Forum for Science, Industry and Business

Sponsored by:     3M 
Search our Site:

 

Ancient permafrost quickly transforms to carbon dioxide upon thaw

27.10.2015

Researchers from the U.S. Geological Survey and key academic partners including the University of Colorado Boulder have quantified how rapidly ancient permafrost decomposes upon thawing and how much carbon dioxide is produced in the process.

Huge stores of organic carbon in permafrost soils -- frozen for hundreds to tens of thousands of years across high northern latitudes worldwide -- are currently isolated from the modern day carbon cycle.


This is a general view of a 35-meter-high riverbank exposure of the ice-rich syngenetic permafrost (yedoma) containing large ice wedges along the Itkillik River in northern Alaska.

Photo courtesy Mikhail Kanevskiy; University of Alaska Fairbanks, Institute of Northern Engineering

However, if thawed by changing climate conditions, wildfire, or other disturbances, this massive carbon reservoir could decompose and be emitted as the greenhouse gases carbon dioxide and methane, or be carried as dissolved organic carbon to streams and rivers.

"Many scientists worldwide are now investigating the complicated potential end results of thawing permafrost," said Rob Striegl, USGS scientist and study co-author.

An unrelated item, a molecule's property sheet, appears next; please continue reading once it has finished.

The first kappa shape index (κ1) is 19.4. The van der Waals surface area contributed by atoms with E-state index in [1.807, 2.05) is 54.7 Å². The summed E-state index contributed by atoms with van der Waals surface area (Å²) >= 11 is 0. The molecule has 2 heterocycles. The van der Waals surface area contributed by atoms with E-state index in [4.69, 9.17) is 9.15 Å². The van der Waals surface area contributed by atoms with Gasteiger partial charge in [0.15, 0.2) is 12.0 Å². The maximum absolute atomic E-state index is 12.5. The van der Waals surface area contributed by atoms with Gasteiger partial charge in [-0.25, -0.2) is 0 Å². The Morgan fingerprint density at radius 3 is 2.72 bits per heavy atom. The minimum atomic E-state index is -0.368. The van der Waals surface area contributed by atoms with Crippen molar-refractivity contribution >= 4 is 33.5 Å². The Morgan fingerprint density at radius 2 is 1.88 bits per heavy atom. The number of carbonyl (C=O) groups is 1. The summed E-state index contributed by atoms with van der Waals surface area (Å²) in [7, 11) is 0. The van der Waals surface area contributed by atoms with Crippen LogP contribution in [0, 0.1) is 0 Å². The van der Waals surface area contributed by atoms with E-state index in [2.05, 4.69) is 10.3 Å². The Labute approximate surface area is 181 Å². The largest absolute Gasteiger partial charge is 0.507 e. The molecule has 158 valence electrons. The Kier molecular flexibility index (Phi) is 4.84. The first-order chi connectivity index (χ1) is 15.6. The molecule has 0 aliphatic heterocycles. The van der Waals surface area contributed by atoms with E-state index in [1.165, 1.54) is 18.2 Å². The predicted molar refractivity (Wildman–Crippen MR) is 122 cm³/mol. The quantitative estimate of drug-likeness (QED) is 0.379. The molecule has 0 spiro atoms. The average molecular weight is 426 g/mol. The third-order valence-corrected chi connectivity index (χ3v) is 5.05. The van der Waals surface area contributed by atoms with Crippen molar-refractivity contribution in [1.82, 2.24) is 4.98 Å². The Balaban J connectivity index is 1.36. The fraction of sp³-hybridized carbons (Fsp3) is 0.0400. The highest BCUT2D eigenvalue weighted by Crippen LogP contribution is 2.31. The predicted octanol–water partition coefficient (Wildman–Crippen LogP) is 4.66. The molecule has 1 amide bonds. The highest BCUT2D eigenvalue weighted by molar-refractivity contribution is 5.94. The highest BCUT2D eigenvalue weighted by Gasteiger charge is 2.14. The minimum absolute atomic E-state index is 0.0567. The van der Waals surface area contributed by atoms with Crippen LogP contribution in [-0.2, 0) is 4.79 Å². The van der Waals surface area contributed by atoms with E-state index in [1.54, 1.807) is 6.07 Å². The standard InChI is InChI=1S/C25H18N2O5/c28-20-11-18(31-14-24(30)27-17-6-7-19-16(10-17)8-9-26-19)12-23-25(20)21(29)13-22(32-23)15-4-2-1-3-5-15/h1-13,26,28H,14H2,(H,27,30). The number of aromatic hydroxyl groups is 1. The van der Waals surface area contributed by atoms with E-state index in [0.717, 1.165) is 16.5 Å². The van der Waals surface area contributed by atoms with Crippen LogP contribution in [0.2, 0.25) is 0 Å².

"There are critical questions to consider, such as: How much of the stored permafrost carbon might thaw in a future climate? Where will it go? And, what are the consequences for our climate and our aquatic ecosystems?"

At a newly excavated tunnel operated by the U.S. Army Corps of Engineers near Fairbanks, Alaska, a research team from USGS, CU-Boulder and and Florida State University set out to determine how rapidly the dissolved organic carbon from ancient (about 35,000 years old) "yedoma" soils decomposes upon soil thaw and how much carbon dioxide is produced.

Yedoma is a distinct type of permafrost soil found across Alaska and Siberia that accounts for a significant portion of the permafrost soil carbon pool. These soils were deposited as wind-blown silts in the late Pleistocene age and froze soon after they were formed.

"It had previously been assumed that permafrost soil carbon this old was already degraded and not susceptible to rapid decomposition upon thaw," said Kim Wickland, the USGS scientist who led the team.

The researchers found that more than half of the dissolved organic carbon in yedoma permafrost was decomposed within one week after thawing. About 50 percent of that carbon was converted to carbon dioxide, while the rest likely became microbial biomass.